'In policing today, there is a big emphasis on better communication,' says Murphy. ‘VR is a safe space to try out different responses and see how these affect the outcome, without actual negative consequences.'
You can also train how to respond, while being subjected to an intense sensory experience (rather than in an artificial training environment) developing soft skills through repetition. 'When the fight or flight mechanism kicks in,' says Murphy, 'you are not going to remember what you learnt on paper, so the right response needs to be drilled with realistic stressors until it becomes second nature.'
It's cost effective
'It's limitless', says Murphy. 'With VR, you can put somebody on a bridge, or a rooftop, or outside somebody's home who is having a psychotic episode, so no expensive training setups are needed. In particular, police training traditionally involves role-play, often in scenarios that need various actors as well as an elaborate set up to be convincing.’
After the initial purchase, VR goggles are, of course, a lot more cost-effective than role play or classroom training, as they can be used over and over again with no additional cost. VR training also often only takes a fraction of the time, meaning fewer working hours are lost.
It's future (and covid) compatible
It's, of course, safe while there is a threat of Covid-19, but also has great potential for future applications. The pandemic has fast-tracked virtual developments and increased their acceptance, as employees and employers look for greater flexibility.
There is also huge potential in this technology, and companies are looking into developing 3-dimensional training environments, where people can interact virtually.
Axon VR training offers
Recognising the huge advantage of VR training for the police, Axon is currently offering three modules: Schizophrenia, Autism Spectrum Disorder, and Suicidal Ideation, all incorporating the latest insights into these conditions.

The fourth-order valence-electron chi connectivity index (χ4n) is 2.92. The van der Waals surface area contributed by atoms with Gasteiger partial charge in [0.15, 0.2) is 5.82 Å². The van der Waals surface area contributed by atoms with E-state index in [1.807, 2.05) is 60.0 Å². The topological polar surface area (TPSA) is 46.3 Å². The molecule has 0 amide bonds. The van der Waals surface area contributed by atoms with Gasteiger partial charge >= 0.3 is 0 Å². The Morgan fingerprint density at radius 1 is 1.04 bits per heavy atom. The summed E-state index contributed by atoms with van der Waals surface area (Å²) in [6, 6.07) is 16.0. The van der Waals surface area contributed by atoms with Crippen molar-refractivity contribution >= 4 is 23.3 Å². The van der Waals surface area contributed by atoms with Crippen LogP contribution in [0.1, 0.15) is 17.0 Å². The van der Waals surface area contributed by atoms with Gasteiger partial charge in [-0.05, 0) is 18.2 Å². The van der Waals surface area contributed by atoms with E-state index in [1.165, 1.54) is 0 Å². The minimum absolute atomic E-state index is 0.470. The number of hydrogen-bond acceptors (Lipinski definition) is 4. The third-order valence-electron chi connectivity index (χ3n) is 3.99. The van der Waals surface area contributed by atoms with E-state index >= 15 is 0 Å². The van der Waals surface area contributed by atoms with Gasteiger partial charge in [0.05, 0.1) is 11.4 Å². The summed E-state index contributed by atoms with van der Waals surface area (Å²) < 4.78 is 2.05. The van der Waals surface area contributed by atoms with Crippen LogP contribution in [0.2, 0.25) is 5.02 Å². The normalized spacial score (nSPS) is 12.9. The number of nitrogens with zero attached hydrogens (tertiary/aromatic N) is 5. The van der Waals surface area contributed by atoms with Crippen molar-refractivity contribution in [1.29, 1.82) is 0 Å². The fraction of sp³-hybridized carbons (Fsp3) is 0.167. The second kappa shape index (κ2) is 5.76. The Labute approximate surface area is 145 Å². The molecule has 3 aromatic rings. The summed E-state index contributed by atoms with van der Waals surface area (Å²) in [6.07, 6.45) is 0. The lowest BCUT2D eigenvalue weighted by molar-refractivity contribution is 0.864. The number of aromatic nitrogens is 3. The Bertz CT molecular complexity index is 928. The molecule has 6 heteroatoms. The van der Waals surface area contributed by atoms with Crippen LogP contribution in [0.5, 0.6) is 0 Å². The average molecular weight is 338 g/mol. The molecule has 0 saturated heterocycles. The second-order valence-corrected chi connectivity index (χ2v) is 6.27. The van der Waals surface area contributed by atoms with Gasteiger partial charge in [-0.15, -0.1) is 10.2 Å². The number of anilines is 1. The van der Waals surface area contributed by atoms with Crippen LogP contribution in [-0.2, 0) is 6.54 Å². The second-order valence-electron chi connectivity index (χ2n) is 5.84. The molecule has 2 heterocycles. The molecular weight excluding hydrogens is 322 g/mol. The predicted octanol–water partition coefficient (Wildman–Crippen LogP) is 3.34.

Axon is releasing more modules: Hard of Hearing, Post Traumatic Stress Injury (PTSI) and Active Bystander. Murphy says, 'People who are hard of hearing can appear disobedient, and this module trains police officers in the subtle signs that show the difference. The PTSI module teaches police officers to spot the signs in themselves, members of the community as well as colleagues as well as advice on how to address it. Active Bystander, is a module on peer intervention, which teaches officers what they can do if they recognise that a colleague is heading down an unethical path. How do you step in at an appropriate time and prevent unnecessary harm?'
How are the VR training modules received? Murphy says, 'We had a lot of interest. We find young officers, who have grown up with technology are very receptive to these solutions. But experienced officers also find them useful, in particular, as there are a lot of new insights about mental health conditions and a better understanding of how best to address them.
‘We work with eminent experts in this field and distilling the research into immersive 10-minute training modules can be a real challenge. We take our inspiration from video games, cinematic experiences, virtual experiences, first-person view documentaries and 360˚ video. We're also looking to take VR training a step further, with many more ideas and modules in development. One of the exciting things is that what you can do in VR is only limited by your imagination.'